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1994 Protour 190 Restoration

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  • MIskiboat
    replied
    ^^^. That will be better for sure. Still a little tricky. Nice work.

    Leave a comment:


  • RDahler
    replied
    Originally posted by MIskiboat View Post
    This is awesome.
    Suggest adding remote mount oil filter. The LT1 is not easy to change, as it is in the back right against the trans.
    I was feeling your pain the oil filter it had the large PF-1218 filter on it and the original splash/dust cover had a 1/4 inch lip bent out just right to collect the oil when you remove the filter and deposit inside the bell housing. I looked at adding a remote oil filter but there just not a good location for it.
    I bought a new Indmar splash/dust cover PN 535047 $15.38 from Inboard Online.
    I did the LT1 Mod cut the ear off the new cover with a band saw smoothed and painted the edge.
    Installed a new AC/Delco PF-454 filter the OD is smaller now so there is more than enough room to slide a plastic container up on the filter and no more oil in the bell housing.

    Problem Solved.
    Attached Files
    Last edited by RDahler; 06-02-2021, 04:34 PM.

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  • MIskiboat
    replied
    1994 Protour 190 Restoration

    This is awesome.
    Suggest adding remote mount oil filter. The LT1 is not easy to change, as it is in the back right against the trans.

    Leave a comment:


  • waterlogged882
    replied
    Nice work. Thanks for sharing and taking the time to post up here.

    Very interesting to see all of this come together.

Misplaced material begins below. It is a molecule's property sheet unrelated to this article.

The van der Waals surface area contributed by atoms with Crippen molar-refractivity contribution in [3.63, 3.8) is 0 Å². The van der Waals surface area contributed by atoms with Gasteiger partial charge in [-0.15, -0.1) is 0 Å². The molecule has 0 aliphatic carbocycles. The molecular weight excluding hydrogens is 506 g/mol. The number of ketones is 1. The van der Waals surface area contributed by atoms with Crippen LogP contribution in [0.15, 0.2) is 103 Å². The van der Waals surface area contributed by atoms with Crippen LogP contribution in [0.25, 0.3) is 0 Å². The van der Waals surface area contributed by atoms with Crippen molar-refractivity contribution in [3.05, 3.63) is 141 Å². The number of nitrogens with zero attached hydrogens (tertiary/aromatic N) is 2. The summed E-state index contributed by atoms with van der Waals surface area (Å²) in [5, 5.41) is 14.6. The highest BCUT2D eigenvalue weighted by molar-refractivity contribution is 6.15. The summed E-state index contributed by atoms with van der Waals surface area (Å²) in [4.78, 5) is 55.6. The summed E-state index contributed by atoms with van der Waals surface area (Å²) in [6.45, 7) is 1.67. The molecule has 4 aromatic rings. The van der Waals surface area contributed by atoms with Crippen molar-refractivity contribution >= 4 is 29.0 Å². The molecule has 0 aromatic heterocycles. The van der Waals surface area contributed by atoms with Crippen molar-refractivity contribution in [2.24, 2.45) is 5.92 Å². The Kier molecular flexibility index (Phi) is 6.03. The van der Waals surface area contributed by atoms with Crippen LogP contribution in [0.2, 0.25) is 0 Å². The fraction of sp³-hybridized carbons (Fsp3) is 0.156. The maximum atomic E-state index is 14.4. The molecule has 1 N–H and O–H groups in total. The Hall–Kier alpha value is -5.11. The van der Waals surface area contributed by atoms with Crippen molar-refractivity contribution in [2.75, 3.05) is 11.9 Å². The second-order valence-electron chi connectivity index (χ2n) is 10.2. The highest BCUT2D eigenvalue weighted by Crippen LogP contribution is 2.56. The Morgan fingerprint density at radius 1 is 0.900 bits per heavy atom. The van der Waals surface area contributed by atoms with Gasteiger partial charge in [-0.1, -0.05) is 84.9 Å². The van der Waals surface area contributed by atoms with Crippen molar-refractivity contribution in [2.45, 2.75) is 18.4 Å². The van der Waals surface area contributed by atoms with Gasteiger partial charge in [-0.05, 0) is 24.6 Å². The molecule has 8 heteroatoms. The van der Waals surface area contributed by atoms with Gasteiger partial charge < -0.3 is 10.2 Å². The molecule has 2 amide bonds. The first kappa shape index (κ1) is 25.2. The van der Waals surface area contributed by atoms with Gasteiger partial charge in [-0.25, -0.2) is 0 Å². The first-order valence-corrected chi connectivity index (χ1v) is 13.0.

.

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  • RDahler
    replied
    Originally posted by bret View Post
    Did you take any pictures of the head resurfacing you completed, when you worked them back and forth for a FLAT surface?
    The Heads were a challenge I went old school and broke them down for inspection cleaning and rework. bagged and tagged each parts location so they would go back in the same spot. Soda blasted the heads inside and out. Inspected all the parts. replaced three exhaust valves , five weak springs and 16 valve seals.
    Aluminum Head do not get along very well with cast iron blocks they almost always come off a little warped over heating makes this worse, They measured .006 and the max is .004.
    I constructed a lapping table out of a 1/4 plate glass on top of a 3/4 mdf board with a wood frame to keep the glass in place. Used spray adhesive to secure the sand paper. I used three different grades of sand paper. I was able to deck the heads to less than .001 in all directions. Hand lapped all the valves and reassembled. Used a hand held vacuum pump and a small plate with a rubber gasket to pressure test each port.
    Attached Files

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  • bret
    replied
    Did you take any pictures of the head resurfacing you completed, when you worked them back and forth for a FLAT surface?

    Leave a comment:


  • RDahler
    replied
    Originally posted by waterlogged882 View Post
    Interesting and thank you for the note.

    So are you going to bore over or rebuild to stock?

    Do you happen to have a photo of the clogged water metering holes?

    This is good stuff right here.

    .

    .
    The engine was in very good shape for it's age. I just ball honed the cylinders they came out looking like new. I did not want to upset the factory balance on the rotating assembly I was able to buy a good used standard piston and rod assembly off the same year model corvette LT1 engine on ebay $30 this was a win made the decision to go back stock the best choice. I soda blasted the top's of the pistons and the ring groves to remove all traces of carbon this made them look like new.
    I removed the freeze plugs and cam bearings and power washed the block. I scraped all the scale from The inside of the water jacket and removed more impeller blade shards wedged between the cylinders.

    I did not take any pictures of the old head gaskets.

    Leave a comment:


  • 2RLAKE
    replied
    wow ... love this thread!!!!

    Leave a comment:


  • waterlogged882
    replied
    Originally posted by RDahler View Post